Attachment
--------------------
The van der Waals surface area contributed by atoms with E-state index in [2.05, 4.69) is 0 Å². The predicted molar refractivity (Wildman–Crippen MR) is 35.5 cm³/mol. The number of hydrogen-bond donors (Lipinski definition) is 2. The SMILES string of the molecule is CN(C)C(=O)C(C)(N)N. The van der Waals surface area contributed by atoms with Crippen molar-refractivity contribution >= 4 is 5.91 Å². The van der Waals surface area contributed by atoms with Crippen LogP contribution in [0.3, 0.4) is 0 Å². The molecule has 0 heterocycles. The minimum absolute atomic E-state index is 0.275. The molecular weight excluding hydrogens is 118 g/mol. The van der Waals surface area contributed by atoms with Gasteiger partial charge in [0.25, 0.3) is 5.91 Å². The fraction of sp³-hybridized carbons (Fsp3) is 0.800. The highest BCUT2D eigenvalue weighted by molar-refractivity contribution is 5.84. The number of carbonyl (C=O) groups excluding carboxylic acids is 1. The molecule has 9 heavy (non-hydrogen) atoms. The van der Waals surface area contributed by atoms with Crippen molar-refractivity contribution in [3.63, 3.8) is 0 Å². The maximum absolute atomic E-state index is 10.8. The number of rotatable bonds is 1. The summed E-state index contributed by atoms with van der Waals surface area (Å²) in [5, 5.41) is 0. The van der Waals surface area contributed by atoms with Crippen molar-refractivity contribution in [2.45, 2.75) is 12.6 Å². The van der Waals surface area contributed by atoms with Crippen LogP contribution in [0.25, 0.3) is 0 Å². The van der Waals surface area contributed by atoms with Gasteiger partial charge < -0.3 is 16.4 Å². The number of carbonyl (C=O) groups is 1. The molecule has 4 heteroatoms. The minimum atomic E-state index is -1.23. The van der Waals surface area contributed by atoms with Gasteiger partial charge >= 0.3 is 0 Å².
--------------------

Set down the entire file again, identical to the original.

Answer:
The van der Waals surface area contributed by atoms with E-state index in [2.05, 4.69) is 0 Å². The predicted molar refractivity (Wildman–Crippen MR) is 35.5 cm³/mol. The number of hydrogen-bond donors (Lipinski definition) is 2. The SMILES string of the molecule is CN(C)C(=O)C(C)(N)N. The van der Waals surface area contributed by atoms with Crippen molar-refractivity contribution >= 4 is 5.91 Å². The van der Waals surface area contributed by atoms with Crippen LogP contribution in [0.3, 0.4) is 0 Å². The molecule has 0 heterocycles. The minimum absolute atomic E-state index is 0.275. The molecular weight excluding hydrogens is 118 g/mol. The van der Waals surface area contributed by atoms with Gasteiger partial charge in [0.25, 0.3) is 5.91 Å². The fraction of sp³-hybridized carbons (Fsp3) is 0.800. The highest BCUT2D eigenvalue weighted by molar-refractivity contribution is 5.84. The number of carbonyl (C=O) groups excluding carboxylic acids is 1. The molecule has 9 heavy (non-hydrogen) atoms. The van der Waals surface area contributed by atoms with Crippen molar-refractivity contribution in [3.63, 3.8) is 0 Å². The maximum absolute atomic E-state index is 10.8. The number of rotatable bonds is 1. The summed E-state index contributed by atoms with van der Waals surface area (Å²) in [5, 5.41) is 0. The van der Waals surface area contributed by atoms with Crippen molar-refractivity contribution in [2.45, 2.75) is 12.6 Å². The van der Waals surface area contributed by atoms with Crippen LogP contribution in [0.25, 0.3) is 0 Å². The van der Waals surface area contributed by atoms with Gasteiger partial charge < -0.3 is 16.4 Å². The number of carbonyl (C=O) groups is 1. The molecule has 4 heteroatoms. The minimum atomic E-state index is -1.23. The van der Waals surface area contributed by atoms with Gasteiger partial charge >= 0.3 is 0 Å².